Before You View
Use turtlehomes.co.uk to find out as much as you can about a property you like using the photographs, floor plans, online brochures, aerial photographs and other information that is available with most descriptions.
Feel free to contact online estate agents turtlehomes.co.uk if you require any further information. If it is convenient then try and drive past the place before arranging a viewing on the property- there may be aspects of the area that are a turn-off and in the long run will save you the bother of arranging a viewing.
As soon as you have established the property is of sufficient interest for, click the link on the online property description to book a viewing.
You probably have furniture that you’ll want to take with you so measure it so you know the dimensions and can check whether it will fit (but don’t, of course, let your furniture be the deciding factor).
If it’s possible, try and go on the property viewing with someone else, not only is this safer but it also means a second opinion, and an extra pair of eyes.
The Viewing Process
Don’t let anyone try to rush you through a viewing, try not to get carried away with first impressions and always visit the property several times preferably at different times of the day. This will give you chance to check out the neighbourhood and the area.
During your viewing write things down as you are going around. Rightmove offer a useful viewing checklist which will ensure that you have all of the essentials covered.
What to Look For: Property Exterior
You’re looking for two things here; first, what’s the street like and what shape are the adjacent properties in? The property you want night be lovely, but what if the rest of the street is unkempt.
You will also want to check the exterior of the the property that you have come to view. You should keep an eye out for:
- Parking: Is there off-street parking? Is parking restricted? What’s the driveway like? If there’s a garage, is it big enough?
- Roofs and Gutters: Look at the roof to see if slates or tiles are missing. Are the gutters overflowing and overflowing with vegetation? Are there tell-tale streaks running down the walls, or signs of mould, that suggest leaks or poor maintenance? Check flat roofs for signs of leaking or wear and tear.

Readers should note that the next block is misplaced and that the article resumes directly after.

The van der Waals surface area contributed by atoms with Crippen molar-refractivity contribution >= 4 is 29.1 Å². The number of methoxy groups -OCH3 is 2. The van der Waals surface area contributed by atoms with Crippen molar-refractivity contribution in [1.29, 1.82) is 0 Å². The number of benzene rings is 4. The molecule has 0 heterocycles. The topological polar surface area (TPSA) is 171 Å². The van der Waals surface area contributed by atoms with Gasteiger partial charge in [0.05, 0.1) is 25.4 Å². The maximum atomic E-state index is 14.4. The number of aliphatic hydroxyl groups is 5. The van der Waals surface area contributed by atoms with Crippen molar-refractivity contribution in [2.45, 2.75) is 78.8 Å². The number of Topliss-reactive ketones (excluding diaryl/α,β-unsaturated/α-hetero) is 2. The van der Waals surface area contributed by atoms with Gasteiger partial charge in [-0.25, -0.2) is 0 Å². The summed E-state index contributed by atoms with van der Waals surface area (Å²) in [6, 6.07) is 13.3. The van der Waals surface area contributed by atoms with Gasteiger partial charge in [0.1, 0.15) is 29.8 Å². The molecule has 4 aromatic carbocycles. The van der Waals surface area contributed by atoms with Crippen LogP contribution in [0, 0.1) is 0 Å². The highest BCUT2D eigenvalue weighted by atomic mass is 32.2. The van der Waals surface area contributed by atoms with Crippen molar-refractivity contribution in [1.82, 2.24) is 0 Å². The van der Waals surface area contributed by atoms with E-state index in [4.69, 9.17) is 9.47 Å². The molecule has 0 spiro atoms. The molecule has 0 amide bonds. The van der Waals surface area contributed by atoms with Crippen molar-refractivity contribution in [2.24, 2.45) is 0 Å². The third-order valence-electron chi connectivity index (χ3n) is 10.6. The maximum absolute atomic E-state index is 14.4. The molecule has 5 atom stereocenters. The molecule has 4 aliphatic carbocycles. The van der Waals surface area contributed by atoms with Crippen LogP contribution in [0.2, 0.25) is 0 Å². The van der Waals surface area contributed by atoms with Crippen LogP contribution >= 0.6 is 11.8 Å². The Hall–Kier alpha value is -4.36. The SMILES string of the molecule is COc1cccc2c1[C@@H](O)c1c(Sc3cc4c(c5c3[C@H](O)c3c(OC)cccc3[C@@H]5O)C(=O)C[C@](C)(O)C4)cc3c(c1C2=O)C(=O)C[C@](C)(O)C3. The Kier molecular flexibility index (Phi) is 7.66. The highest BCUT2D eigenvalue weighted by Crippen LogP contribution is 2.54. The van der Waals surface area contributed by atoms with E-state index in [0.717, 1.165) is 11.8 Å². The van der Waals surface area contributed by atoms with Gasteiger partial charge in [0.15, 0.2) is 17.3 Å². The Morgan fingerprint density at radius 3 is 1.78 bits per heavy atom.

- Walls: What state is the paintwork in? What about the brickwork or render? Check for cracks - which can mean subsidence - and for signs of neglect. Any extensions and how do they look?
- Windows: If the house is double-glazed, check that the seals are in good condition? Check for woodworm, mould, decay etc. Do the windows have locks?
- Garden: How big is it? What direction is it facing? What features in the garden are included?
- Shared Areas: If you are buying a flat it’s vital to know what areas are shared - garden, parking - and how the arrangements work. Also check the boundaries between properties - this can be a major source of hassle between neighbours.
What to Look For Interior
Will the general layout of the house work for you? Will your furniture fit and are the rooms the shape you want? Check the dimensions against the property details. You should keep an out for:
- Storage Space: Is there enough for your purposes? Open fitted cupboards and drawers, wardrobes etc to check.
- Decor: It can be changed so don’t give too much weight to the swirly carpets and purple walls.
- Heating: Is the property centrally heated? Is the boiler system an antique? When was it last serviced? This can be costly to replace. Is the house insulated? Is is double-glazed? Both can mean lower fuel bills.
- Electrics: What about the state of the electrical wiring and the fuse box? Are there enough power points and what condition are they in?
- Water: What’s the water pressure like (run taps and showers to check?) Is the house insulated and are the pipes lagged? If there are lead pipes, they’ll have to be replaced.
- Smells: Does the place smell of damp and decay?
- Signs of Damp: Are there signs of damp on the walls - dark patches, peeling paper, bubbly paintwork, mould, newly painted sections of wall? Do the walls feel cold or damp? Is there mildew on the windows and window sills?
- Subsidence: Are there cracks in plasterwork in walls and ceilings (or brickwork outside?) Are there cracks around doors and windows? Do doors and windows ’stick’? Are there cracks at the join where an extension meets the main building?
The Local Area
Local Vibe: Try and show up slightly early to allow yourself a look around and feel for the neighbourhood, and of the exterior of the property itself.
Local Amenities: How close is your nearest shop, park, bus stop, cash-point, garage etc, and, where relevant, are their opening times suitable?
Parking: If you’re a driver, how easy is it to park in the area? Are you likely to have to park far from you front door? Is it a safe place to leave a car?
12 Things to Ask the Owner
- How long have you lived here?
- What are the neighbours like / what’s the area like?
- Has the property, or neighbouring properties, ever been burgled?
- What’s the parking situation like?
- What fixtures and fittings are included in the sale?
- Why are you moving?
- How long has the property been on the market?
- Are you in a chain? How large is it? Have you found a place to live? What’s the time-scale?
- How many viewers have been to see it? Have any made offers?
- Have you had any work carried out on the property?
- Are there any structural problems that you know of?
- What are you utility bills like?